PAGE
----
The two main focuses of this blog are to:
1: analyze meaningful questions about existence
2: dissect harmful aspects of modern (usually American) society that I believe are holding humanity back.
Most of the topics I choose are controversial, and the conclusions I come to are novel, which means I get a lot of hateful comments from people who are mad I don’t think exactly like them. That’s fine. It’s great even. And not because I’m trying to rile people up for fun. I’m trying to push people out of their comfort zone and make them look at the world from a different point of view. If they get emotional in the process, it means my writing is poignant enough to make an impact even if I don’t succeed at changing their perspective.
I don’t expect to change people’s minds, and experience has taught me if I can’t convince someone to accept one of my theories after reading one of my essays, then I’m probably not going to convince them by arguing with them through comments. Experience has also taught me that the angrier a reader’s comments are the less likely they are to even consider what else I have to say. Angry commenters usually aren’t arguing for truth. They’re arguing to tear me down. So there’s no reason for me to participate in the argument. Therefore, I don’t.
I still approve most angry comments, but don’t respond to them. However, I do delete comments that insult me or another commenter personally. I do this for three reasons:
1: I don’t want to encourage asshole behavior on the internet, and I hope that deleting asshole comments will teach assholes to change their tactics if they want attention.
2: This is my blog. This is my house. I wouldn’t let someone come into my real home and treat me like dirt and expect to stay.
3: Immature comments degrade the integrity of my blog.
Granted, the name of my blog is “The Wise Sloth.” So I don’t take myself too seriously, but I’m not going to let assholes wipe shit on my doorstep and then just leave it there to pile up. Sometimes I delete comments on my blog that don’t contain profanities or personal attacks but they make straw man arguments or are snide and sarcastic. Experience has taught me to recognize these as signs of trolling. Someone is baiting me into a pointless argument with the sole purpose of riling me up for their personal amusement. That or the reader is an unintentional troll, usually a smug college student who thinks they are very smart and are on a mission to prove anyone wrong about anything they can for the sole purpose of justifying their smug sense of superiority. I’m not going to play that game, and it wouldn’t add any useful content to my blog if I did. So I delete or approve and ignore those comments.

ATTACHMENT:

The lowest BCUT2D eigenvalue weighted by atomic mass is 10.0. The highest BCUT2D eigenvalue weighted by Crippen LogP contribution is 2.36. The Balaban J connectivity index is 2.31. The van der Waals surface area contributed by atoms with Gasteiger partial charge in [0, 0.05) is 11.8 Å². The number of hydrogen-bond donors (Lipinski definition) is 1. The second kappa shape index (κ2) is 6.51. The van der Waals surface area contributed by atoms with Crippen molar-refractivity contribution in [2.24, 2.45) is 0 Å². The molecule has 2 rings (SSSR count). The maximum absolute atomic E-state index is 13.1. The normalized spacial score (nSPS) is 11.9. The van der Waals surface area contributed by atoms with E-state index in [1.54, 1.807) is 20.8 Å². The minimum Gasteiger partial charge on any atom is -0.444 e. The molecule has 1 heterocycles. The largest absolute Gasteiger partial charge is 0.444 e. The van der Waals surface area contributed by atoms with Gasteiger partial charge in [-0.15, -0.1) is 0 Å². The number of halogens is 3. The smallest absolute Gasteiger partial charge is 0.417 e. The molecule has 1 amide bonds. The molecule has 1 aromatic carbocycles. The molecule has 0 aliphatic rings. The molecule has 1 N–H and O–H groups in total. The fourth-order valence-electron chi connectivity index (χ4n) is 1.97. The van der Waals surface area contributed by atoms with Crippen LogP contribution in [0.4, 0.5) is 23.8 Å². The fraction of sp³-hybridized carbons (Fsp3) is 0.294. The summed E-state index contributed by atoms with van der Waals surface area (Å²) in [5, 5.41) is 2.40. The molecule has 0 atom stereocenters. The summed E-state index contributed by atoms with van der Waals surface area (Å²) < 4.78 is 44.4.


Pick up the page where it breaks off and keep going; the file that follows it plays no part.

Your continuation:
There’s at least one individual who is subscribed to my blog who has left so many smug, dickish, trolling comments and straw man arguments on my blog that I now delete 99% of their comments automatically regardless of the content, hoping they’ll stop commenting all together. The only links of theirs I’ve left is when they’ve simply dropped a link to a book that adds to the subject of the blog they’re commenting on… because that’s legitimately useful.
Sometimes I’ll intentionally leave exceptionally rude comments to let the world see what an asshole the commenter is, especially if they mention they’re a Christian. Sometimes I’ll approve comments that ask me direct questions in a more or less civil manner but won’t respond just because I don’t want to get in a big long conversation where I explain every obvious exception to the generalizations I’ve made in one of my essays. It’s daunting and there’s little point. I said what I had to say when I wrote the essay. Take from it what you will and do with it what you will. Sometimes I just don’t respond to comments because I don’t have the energy at the time and I forget that they exist. It’s an unprofessional faux pas I know, but I’m not getting paid to do this. So… yeah.
I also don’t usually respond to positive comments that simply agree with me or compliment me. Doing so just feels like stroking my own ego. I accept and appreciate compliments. Do know that they make me feel good and encourage me to keep writing when I’ve had so many people take the time to tell me how terrible they think I am.
Even if I delete or ignore a comment I still consider every commenter’s point of view. I’ve edited and even entirely deleted many blogs after considering someone’s comment regardless of how politely worded their post was. If I do edit a blog after considering a comment there’s a chance I’ll delete the comment, not because I’m trying to cover my tracks, but because the comment is no longer relevant and could cause future readers confusion.
If you really want a response from a comment, be polite and ask specific questions that add useful content to the conversation. If you take the time to E-mail me using my About/Contact page, there’s an even higher chance you’ll get a reply.
I really don’t delete that many comments. I’m not a comment Nazi. I certainly don’t want to discourage commenting (unless you’re a troll). I didn’t write this explanation of my censorship policy as a threat. I wrote it as a courtesy to the few people I do censor so they can understand why it happened and hopefully try again.
Also, I transferred my domain to a new web host in September 2017 and was unable to export/import a lot of my old comments to the new domain provider. I’m very sad about this, but I can’t manually move comments like posts. If you notice an old comment of yours is gone, that’s probably what happened.
Thank you for reading.
Feel free to leave a comment.